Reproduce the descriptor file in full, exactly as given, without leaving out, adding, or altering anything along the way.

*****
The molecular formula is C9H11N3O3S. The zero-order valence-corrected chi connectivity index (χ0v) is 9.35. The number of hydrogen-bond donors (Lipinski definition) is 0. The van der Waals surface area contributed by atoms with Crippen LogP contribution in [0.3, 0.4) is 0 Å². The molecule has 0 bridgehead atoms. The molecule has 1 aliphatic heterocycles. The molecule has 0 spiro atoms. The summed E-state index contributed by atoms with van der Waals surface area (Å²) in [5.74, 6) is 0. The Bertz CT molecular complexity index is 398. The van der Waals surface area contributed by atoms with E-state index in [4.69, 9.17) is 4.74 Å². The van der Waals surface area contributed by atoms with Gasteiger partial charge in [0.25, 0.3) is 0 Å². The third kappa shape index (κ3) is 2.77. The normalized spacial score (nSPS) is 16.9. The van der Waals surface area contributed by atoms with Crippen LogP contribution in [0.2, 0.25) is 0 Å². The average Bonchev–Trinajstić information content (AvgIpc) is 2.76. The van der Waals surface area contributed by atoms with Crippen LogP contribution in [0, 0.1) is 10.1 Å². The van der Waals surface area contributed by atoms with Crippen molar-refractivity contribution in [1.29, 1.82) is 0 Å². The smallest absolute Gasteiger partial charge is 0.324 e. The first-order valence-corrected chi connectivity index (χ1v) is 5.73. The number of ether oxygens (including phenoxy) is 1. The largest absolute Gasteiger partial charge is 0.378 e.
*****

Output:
The molecular formula is C9H11N3O3S. The zero-order valence-corrected chi connectivity index (χ0v) is 9.35. The number of hydrogen-bond donors (Lipinski definition) is 0. The van der Waals surface area contributed by atoms with Crippen LogP contribution in [0.3, 0.4) is 0 Å². The molecule has 0 bridgehead atoms. The molecule has 1 aliphatic heterocycles. The molecule has 0 spiro atoms. The summed E-state index contributed by atoms with van der Waals surface area (Å²) in [5.74, 6) is 0. The Bertz CT molecular complexity index is 398. The van der Waals surface area contributed by atoms with E-state index in [4.69, 9.17) is 4.74 Å². The van der Waals surface area contributed by atoms with Gasteiger partial charge in [0.25, 0.3) is 0 Å². The third kappa shape index (κ3) is 2.77. The normalized spacial score (nSPS) is 16.9. The van der Waals surface area contributed by atoms with Crippen LogP contribution in [0.2, 0.25) is 0 Å². The average Bonchev–Trinajstić information content (AvgIpc) is 2.76. The van der Waals surface area contributed by atoms with Crippen LogP contribution in [0, 0.1) is 10.1 Å². The van der Waals surface area contributed by atoms with Crippen molar-refractivity contribution in [1.29, 1.82) is 0 Å². The smallest absolute Gasteiger partial charge is 0.324 e. The first-order valence-corrected chi connectivity index (χ1v) is 5.73. The number of ether oxygens (including phenoxy) is 1. The largest absolute Gasteiger partial charge is 0.378 e.